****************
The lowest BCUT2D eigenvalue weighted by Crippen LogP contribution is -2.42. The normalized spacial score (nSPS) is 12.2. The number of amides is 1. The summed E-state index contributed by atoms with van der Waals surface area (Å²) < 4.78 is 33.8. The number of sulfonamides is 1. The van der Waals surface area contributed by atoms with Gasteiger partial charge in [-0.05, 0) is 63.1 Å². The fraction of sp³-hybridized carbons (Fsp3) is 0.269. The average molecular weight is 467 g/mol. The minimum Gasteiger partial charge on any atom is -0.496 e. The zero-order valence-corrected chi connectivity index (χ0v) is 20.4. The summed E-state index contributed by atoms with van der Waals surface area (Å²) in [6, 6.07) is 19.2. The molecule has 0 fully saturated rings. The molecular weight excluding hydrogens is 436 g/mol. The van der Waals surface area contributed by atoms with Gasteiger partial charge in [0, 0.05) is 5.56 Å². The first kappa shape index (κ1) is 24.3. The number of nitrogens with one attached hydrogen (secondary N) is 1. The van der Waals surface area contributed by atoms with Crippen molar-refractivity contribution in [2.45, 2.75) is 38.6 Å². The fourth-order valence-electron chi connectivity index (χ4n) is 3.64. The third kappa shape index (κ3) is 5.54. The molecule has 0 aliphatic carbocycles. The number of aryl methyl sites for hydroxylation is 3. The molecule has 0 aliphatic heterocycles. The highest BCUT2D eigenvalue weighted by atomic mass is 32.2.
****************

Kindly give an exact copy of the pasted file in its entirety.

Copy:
The lowest BCUT2D eigenvalue weighted by Crippen LogP contribution is -2.42. The normalized spacial score (nSPS) is 12.2. The number of amides is 1. The summed E-state index contributed by atoms with van der Waals surface area (Å²) < 4.78 is 33.8. The number of sulfonamides is 1. The van der Waals surface area contributed by atoms with Gasteiger partial charge in [-0.05, 0) is 63.1 Å². The fraction of sp³-hybridized carbons (Fsp3) is 0.269. The average molecular weight is 467 g/mol. The minimum Gasteiger partial charge on any atom is -0.496 e. The zero-order valence-corrected chi connectivity index (χ0v) is 20.4. The summed E-state index contributed by atoms with van der Waals surface area (Å²) in [6, 6.07) is 19.2. The molecule has 0 fully saturated rings. The molecular weight excluding hydrogens is 436 g/mol. The van der Waals surface area contributed by atoms with Gasteiger partial charge in [0, 0.05) is 5.56 Å². The first kappa shape index (κ1) is 24.3. The number of nitrogens with one attached hydrogen (secondary N) is 1. The van der Waals surface area contributed by atoms with Crippen molar-refractivity contribution in [2.45, 2.75) is 38.6 Å². The fourth-order valence-electron chi connectivity index (χ4n) is 3.64. The third kappa shape index (κ3) is 5.54. The molecule has 0 aliphatic carbocycles. The number of aryl methyl sites for hydroxylation is 3. The molecule has 0 aliphatic heterocycles. The highest BCUT2D eigenvalue weighted by atomic mass is 32.2.